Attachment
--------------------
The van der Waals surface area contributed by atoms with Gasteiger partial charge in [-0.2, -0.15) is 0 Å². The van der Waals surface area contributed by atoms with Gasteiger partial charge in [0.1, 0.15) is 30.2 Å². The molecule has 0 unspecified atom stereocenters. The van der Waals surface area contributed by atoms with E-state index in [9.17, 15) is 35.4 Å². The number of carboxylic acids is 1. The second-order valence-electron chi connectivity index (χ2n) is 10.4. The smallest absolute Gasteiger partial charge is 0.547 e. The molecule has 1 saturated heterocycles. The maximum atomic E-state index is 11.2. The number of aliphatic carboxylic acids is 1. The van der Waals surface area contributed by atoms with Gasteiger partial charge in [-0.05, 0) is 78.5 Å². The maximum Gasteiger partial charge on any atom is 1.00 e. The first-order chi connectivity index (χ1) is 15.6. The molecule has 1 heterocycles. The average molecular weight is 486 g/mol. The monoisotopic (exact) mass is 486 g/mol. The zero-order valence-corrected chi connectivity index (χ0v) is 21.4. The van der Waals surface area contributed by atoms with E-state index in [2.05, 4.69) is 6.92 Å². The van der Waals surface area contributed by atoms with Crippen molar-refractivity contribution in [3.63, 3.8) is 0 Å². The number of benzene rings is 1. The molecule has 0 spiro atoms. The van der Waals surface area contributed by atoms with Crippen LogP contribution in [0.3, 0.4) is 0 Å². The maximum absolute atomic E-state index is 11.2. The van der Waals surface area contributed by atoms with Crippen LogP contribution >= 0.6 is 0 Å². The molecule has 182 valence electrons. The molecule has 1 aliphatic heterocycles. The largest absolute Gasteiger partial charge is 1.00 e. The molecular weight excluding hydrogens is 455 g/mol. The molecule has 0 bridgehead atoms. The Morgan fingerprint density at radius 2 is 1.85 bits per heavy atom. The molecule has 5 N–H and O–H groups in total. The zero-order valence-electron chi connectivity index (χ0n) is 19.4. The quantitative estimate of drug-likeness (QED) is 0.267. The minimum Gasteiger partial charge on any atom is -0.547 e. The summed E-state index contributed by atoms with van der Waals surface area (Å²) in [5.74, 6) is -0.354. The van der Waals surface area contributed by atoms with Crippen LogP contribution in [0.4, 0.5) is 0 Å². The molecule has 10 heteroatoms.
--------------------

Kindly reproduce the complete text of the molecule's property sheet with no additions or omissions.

The van der Waals surface area contributed by atoms with Gasteiger partial charge in [-0.2, -0.15) is 0 Å². The van der Waals surface area contributed by atoms with Gasteiger partial charge in [0.1, 0.15) is 30.2 Å². The molecule has 0 unspecified atom stereocenters. The van der Waals surface area contributed by atoms with E-state index in [9.17, 15) is 35.4 Å². The number of carboxylic acids is 1. The second-order valence-electron chi connectivity index (χ2n) is 10.4. The smallest absolute Gasteiger partial charge is 0.547 e. The molecule has 1 saturated heterocycles. The maximum atomic E-state index is 11.2. The number of aliphatic carboxylic acids is 1. The van der Waals surface area contributed by atoms with Gasteiger partial charge in [-0.05, 0) is 78.5 Å². The maximum Gasteiger partial charge on any atom is 1.00 e. The first-order chi connectivity index (χ1) is 15.6. The molecule has 1 heterocycles. The average molecular weight is 486 g/mol. The monoisotopic (exact) mass is 486 g/mol. The zero-order valence-corrected chi connectivity index (χ0v) is 21.4. The van der Waals surface area contributed by atoms with E-state index in [2.05, 4.69) is 6.92 Å². The van der Waals surface area contributed by atoms with Crippen molar-refractivity contribution in [3.63, 3.8) is 0 Å². The number of benzene rings is 1. The molecule has 0 spiro atoms. The van der Waals surface area contributed by atoms with Crippen LogP contribution in [0.3, 0.4) is 0 Å². The maximum absolute atomic E-state index is 11.2. The van der Waals surface area contributed by atoms with Crippen LogP contribution >= 0.6 is 0 Å². The molecule has 182 valence electrons. The molecule has 1 aliphatic heterocycles. The largest absolute Gasteiger partial charge is 1.00 e. The molecular weight excluding hydrogens is 455 g/mol. The molecule has 0 bridgehead atoms. The Morgan fingerprint density at radius 2 is 1.85 bits per heavy atom. The molecule has 5 N–H and O–H groups in total. The zero-order valence-electron chi connectivity index (χ0n) is 19.4. The quantitative estimate of drug-likeness (QED) is 0.267. The minimum Gasteiger partial charge on any atom is -0.547 e. The summed E-state index contributed by atoms with van der Waals surface area (Å²) in [5.74, 6) is -0.354. The van der Waals surface area contributed by atoms with Crippen LogP contribution in [0.4, 0.5) is 0 Å². The molecule has 10 heteroatoms.